Lake Atitlan, Panajachel, Guatemala

Thursday, April 18, 2024

Peru-bound: Stories from A to Z

Our overnight bus was a different line from what we had ridden from Santiago but just as luxurious. In a few moments, we would depart Coquimbo and head north

As the bus left town, the interior lights dimmed, people shut their curtains and went to sleep. My outerwear was a large, hooded sweatshirt and a long, hooded sweater. I used the sweater as a blanket and pulled the hood up over my head, nearly covering my face. We reclined our seats and slept through the night. 

I woke up right before dawn and watched the sky glow with subtle color changes until finally boom, there's the sun. I caught glimpses of the rising sun from the east-facing windows on the other side of the aisle.  

A young porter passed out trays with a large, wrapped “breakfast cookie” the label said, coffee or tea plus orange juice. 

As before, Forrest followed the map downloaded on his phone. The bus did occasional depot stops during the night and a few more in the morning. 

Around ten as we reached another city, Forrest said, “We’re here.” It had seemed like no time at all. I liked this traveling at night. A lengthy twelve-hour trip had gone by quickly and been quite comfortable. At the depot, Forrest called an Uber to take us to our hotel, a place I had reserved from during that Sunday at church with the Internet. 

Unfortunately, it was too early to check in. I asked if there were a place to leave our luggage, and the receptionist signaled to a corner of the rather small lobby, where he could keep an eye on them. 

We exited the hotel and I said, “Let’s go find the ocean.” We headed west in a rather convoluted pattern, not knowing the right streets to lead to the coast. It took about thirty minutes, but we found it, a rough coast with large boulders piled up. So unlike the sandy beaches of Coquimbo. We more or less followed the coastline until we came to a boardwalk and a shopping center. Perfect, because I needed a bathroom and Forrest wanted food. 

Not much was open yet besides the restrooms, nowhere to get breakfast. I got a diet Coke from a soda machine.

Back outside, we sat on a bench along the boardwalk looking out to sea. I drank my diet Coke, happy and refreshed, content with the company of my capable son and glad to have arrived at another city in Chile. 

Forrest was restless and ready to continue exploring the area. He could walk for hours, while I lasted about ninety minutes before needing to stop and sit down for a bit. I had no idea where we were in relation to the hotel, but Forrest seemed to. “Let’s head toward town,” he said.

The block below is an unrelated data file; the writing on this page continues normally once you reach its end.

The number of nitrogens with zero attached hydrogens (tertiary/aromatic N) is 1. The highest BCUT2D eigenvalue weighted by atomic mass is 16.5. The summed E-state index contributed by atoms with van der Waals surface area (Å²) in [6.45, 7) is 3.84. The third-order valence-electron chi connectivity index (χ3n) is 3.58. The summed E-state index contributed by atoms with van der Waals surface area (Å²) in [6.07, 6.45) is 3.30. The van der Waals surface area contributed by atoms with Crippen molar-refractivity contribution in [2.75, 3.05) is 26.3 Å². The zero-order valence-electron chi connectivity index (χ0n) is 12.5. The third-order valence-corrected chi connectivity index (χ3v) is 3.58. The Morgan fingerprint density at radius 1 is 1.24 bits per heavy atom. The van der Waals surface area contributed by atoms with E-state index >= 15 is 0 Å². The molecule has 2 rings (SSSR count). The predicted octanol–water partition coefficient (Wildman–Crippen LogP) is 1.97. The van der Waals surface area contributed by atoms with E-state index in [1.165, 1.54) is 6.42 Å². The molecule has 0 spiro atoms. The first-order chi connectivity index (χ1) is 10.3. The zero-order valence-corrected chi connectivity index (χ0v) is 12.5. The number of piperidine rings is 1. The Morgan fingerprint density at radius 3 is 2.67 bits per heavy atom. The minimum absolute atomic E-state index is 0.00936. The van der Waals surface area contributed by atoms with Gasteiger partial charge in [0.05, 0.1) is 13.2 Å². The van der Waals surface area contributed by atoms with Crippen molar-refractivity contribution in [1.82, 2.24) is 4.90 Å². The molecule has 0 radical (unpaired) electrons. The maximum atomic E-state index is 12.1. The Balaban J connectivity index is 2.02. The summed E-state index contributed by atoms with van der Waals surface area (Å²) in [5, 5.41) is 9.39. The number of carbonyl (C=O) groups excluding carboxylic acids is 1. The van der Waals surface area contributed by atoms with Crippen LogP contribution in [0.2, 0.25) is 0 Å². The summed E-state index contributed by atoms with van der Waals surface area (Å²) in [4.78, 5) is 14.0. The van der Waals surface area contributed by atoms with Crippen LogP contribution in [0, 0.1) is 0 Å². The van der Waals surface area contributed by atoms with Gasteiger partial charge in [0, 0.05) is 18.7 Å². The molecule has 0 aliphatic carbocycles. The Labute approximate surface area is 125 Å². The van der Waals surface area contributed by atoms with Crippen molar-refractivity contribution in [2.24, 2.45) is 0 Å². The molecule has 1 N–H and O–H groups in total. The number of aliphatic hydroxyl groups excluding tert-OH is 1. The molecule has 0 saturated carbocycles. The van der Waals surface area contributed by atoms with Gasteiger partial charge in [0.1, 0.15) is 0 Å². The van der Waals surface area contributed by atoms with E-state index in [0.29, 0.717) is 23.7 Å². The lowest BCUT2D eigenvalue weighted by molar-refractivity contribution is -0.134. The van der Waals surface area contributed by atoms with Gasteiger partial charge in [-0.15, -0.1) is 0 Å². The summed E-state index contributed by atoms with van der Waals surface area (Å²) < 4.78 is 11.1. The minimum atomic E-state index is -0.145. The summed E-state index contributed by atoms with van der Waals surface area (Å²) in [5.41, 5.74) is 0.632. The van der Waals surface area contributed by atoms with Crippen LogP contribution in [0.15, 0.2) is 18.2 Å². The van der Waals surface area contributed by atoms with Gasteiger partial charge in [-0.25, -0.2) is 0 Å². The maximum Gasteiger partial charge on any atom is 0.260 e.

Walking with Forrest felt like going in circles, yet he always knew where he was headed. My method of exploring an unknown area was go in a straight line and then back the exact same way to avoid getting confused. He had no patience for my lengthy, straight-line method. “This way is shorter,” he would say. 

We continued toward "the center of town," according to Forrest. He needed food and traveled with purpose to find it. 

We came to the market district with more people on the sidewalks and vendors with open stands, but Forrest couldn’t find anything that looked good to him. We stopped at a stand selling locally made candy and picked out a selection for the vendor to bag up. 

Past the market area, we saw an open Subway. “Let’s go in here,” Forrest suggested. “At least it won’t be overpriced.” 

He ordered a sandwich, and I got another diet Coke. We sat at a table by the window and watched the people go by, taking our time since we couldn’t check in until noon. We ate a couple of the wrapped candies, which I liked more than he did. Candy and Coke for breakfast, not the healthiest choice but I wasn’t in the mood for a sandwich. 

"Antofagasta feels more like a Latin city than Coquimbo did,” I said. “I could live in a place like this. The hotel is reasonable, the prices seem normal, there’s a mercado and vendors on the streets.” 

“Yeah, Chile has redeemed itself somewhat with Antofagasta. I went to La Serena a couple times for meetups, and it wasn’t that great either. Everybody raved about it, but it was essentially just a college town.” 

On the way back to the hotel, I stopped to buy several bunches of bananas. “I can eat these with peanut butter tomorrow when you’re gone,” I said. 

Forrest was leaving early for the Atacama Desert, where he would spend five days. I had tomorrow night in Antofagasta and then would take the bus to Iquique, where we would meet up before our final leg of the journey to Arica, a border city and our final stay in Chile. 


  1. Sleeping would get you through a 12 trip which for me would happen during the day. This is Ann.

    1. Ann, I so wish I could sleep through the day on a long trip but I can't!

  2. I am so often the driver, I've trained myself not to sleep when in a moving vehicle, but it does sound like a delightful way to travel.

  3. My husband can go anywhere, too, like Forrest, and find his way back from a new route. I'm more like you and have to trace my steps to get back to where I started from.

  4. I can get lost anywhere but always manage to find my way back.

  5. Hi Karen: "My method of exploring an unknown area was go in a straight line and then back the exact same way to avoid getting confused" - That's so me. Lovely to travel with your posts and thoughts.

    Arpita @

  6. Candy and diet coke - breakfast of champions!

  7. I could get lost steps from my door and I would also need, besides a straight line, breadcrumbs. I don't think Forrest would want to travel with me, lol. I'm a little surprised your previous lodging let you leave early without charging you for the rest of the stay (but maybe they did make you pay).


Comments are welcome!